It is the enchanted open season, and what mattered mosquitoes, and gnats, and steaming heat, or silken cobwebs glistening across every opening, from branch to twig and twig to weed, as long as the bogs are wet and the ground moist and odorous in the woods and thickets. Eager and cheerful the youthful hunter would push on through the tangle and out among the calamus and cattails, heroically following the dog. There! He stiffens, with his back just showing among the flags, and his tail straight out behind, and the gunner threshes impetuously forward, but before he gets into good position Mr. Long Bill is up, and, clearing the cylindrical spikes of the augustifolio, is off for the bank of willows, into which he fades like a golden ghost.

Then later on when the fields were aflame with the moccasin flowers and the iron-weed tinged the tall grass with azure, when the robin had ceased his summer song and the black birds began to mass in vas flocks, the hunting season was at its height. How patiently the gunners then beat up the wet ground in the marshes and explored every muddy place the dry weather had left in the woods, or the moist stretches along some low-lying cornfield, where the green leaves hung yet uncurled by the blazing sun of the dog days.

It was then the woodpecker's rat-tat-tat sounded louder in the timber along the turgid river; and then that the crimson of the sumac and the brown of the hazel pods warmed the rich hues in the maple's foliage, and from the branches of the yellowing elms the crow's eye grapes hung purple and fragrant among their leaves of russet and gold. The red sun would struggle down through the hazy air, filling with dreamy softness, the spangled hillsides and thickets where the woodcock was most certain to be found, and the sportsman was never idle.

Along the little stream that comes purling in from the southwest and trickles down the rugged gulches into the rushing Missouri, along this thread of crystal in whose deeper pools the watercress was still crisp and green and the moose-tongue struggled yet for existence, was a favorite ground of of John's. Many is the afternoon he has spent there, and when the pattering of the old pointer's feet ceased and he found him standing rigid where the sunlight filtered through the thinning branches, he felt repaid for whatever exertion he had been put to, for he knew that the birds had been found. And then what sport he had. One more step, and up from the little crypt where the petaled discs of the rose-mallow reflected in the clear water, the cock would whirl and in a twinkling vanish among the yellow willows. From the deep shades of the thicket he flashed up into the canopy of green; from the serried spears of the cattails he would spring, and from the open edges of the little sluggish sloughs where the receding waters had stranded the light blue spikes of the pickerel weed, he would flash and circle and stir the youthful sportsman's soul as nothing else in those days could stir it.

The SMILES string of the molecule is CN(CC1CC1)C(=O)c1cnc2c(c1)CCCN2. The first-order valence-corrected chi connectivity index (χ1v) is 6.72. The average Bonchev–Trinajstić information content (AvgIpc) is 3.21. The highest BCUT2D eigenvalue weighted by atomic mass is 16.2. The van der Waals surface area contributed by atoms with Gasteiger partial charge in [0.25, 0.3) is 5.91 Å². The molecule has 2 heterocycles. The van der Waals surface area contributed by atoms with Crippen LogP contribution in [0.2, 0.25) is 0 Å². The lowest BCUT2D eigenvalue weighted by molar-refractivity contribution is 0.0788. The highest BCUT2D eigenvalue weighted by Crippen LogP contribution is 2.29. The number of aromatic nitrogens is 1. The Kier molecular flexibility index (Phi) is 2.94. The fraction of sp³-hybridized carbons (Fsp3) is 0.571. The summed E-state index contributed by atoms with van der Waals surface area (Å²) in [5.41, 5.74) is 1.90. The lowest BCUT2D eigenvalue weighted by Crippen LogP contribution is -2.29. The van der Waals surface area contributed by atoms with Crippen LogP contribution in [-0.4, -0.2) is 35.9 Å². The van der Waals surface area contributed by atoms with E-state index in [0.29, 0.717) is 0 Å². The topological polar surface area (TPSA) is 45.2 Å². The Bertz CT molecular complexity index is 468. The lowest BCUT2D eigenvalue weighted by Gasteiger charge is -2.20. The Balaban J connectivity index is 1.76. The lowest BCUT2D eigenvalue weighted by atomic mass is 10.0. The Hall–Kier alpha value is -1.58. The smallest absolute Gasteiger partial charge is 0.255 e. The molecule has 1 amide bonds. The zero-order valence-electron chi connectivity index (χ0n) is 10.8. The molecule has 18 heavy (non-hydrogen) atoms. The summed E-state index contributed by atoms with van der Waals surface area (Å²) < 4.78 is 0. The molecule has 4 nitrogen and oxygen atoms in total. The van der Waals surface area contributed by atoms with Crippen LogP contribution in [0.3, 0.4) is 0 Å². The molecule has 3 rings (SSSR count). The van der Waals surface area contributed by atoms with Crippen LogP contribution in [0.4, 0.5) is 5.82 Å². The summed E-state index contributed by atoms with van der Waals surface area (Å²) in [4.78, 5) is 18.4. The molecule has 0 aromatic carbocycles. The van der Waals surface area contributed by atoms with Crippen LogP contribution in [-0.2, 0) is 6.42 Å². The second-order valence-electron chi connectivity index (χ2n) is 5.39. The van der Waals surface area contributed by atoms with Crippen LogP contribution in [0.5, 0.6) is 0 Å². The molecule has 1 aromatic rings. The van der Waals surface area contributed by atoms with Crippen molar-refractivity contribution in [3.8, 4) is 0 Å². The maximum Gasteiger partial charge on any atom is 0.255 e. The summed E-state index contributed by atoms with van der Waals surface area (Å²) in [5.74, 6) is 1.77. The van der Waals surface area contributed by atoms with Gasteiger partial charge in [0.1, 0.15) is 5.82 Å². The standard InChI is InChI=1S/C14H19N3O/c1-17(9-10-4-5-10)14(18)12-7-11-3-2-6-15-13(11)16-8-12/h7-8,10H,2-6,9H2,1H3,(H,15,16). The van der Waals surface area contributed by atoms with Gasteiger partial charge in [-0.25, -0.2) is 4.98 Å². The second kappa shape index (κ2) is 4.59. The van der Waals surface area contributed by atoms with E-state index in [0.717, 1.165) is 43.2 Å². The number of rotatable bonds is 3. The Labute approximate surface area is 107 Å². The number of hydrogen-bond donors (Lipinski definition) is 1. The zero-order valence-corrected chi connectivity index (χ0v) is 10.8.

Woodcock were plentiful here in those days and many is the famous bag that was made there. They were to be found almost everywhere in the neighborhood, one place being seemingly as good as another. Where the deep blue of the lobelia nodded over the damp shore, a bird was as apt to jump as from the solemn shade of the water maples and plums, where the light could hardly struggle through the gloom. One might be in the tall wire grass around some fallen cottonwood, over which the wild cucumber wove its meshes of yellow and green. And out of the tussocky bog one was likely to skim and flying low, disappear into the willows before you could scarcely catch the whistle of his wings. Again the old pointer would be found with nose projecting from the reeds along the muddy shore where the red flowers of the Indian plume blushed over the white lips of the water lily left standing high and dry by the receding waters, and like a flash the rosewood hues of an old cock would blend with the smoke in the atmosphere, and as he sped away a shower of twigs and leaves was more apt to follow the report of the gun than the rich russet feathers of the bird. But John never regretted missing such royal game. Without the misses, with such as he, the pleasure of the gun would be gone. He was always sure to quit at twilight with canvas pockets bulging with a game the sportsman of today knows nothing of. And then what a happiness was the homeward trip in the evening.

The sable crows flapped their noisy way to roost across the vault above and the weird and melancholy howl of the coyote resounded along the darkening valley from the hillside beyond. The ragged surface of the Missouri glimmered long after sunset with pink and topaz reflected from the lace work of clouds above. Far down the Nebraska side the bluffs lay darkly blue, while on the Iowa side the rolling shores long held a lingering tinge of red as if unwilling to give up the sweet day.

How magic is the old gunner's memory, and how sweetly thrilling the story of another's field experiences, and how strangely potent to renew the recollections of one's own days with the dog and gun. It is the one never failing charm of advancing years, that in such reminiscences, one may, in fond fancy, see again, as in the mirror of the Arabian tale, the fields and the woods and the streams and the skies and comrades of the good old long ago.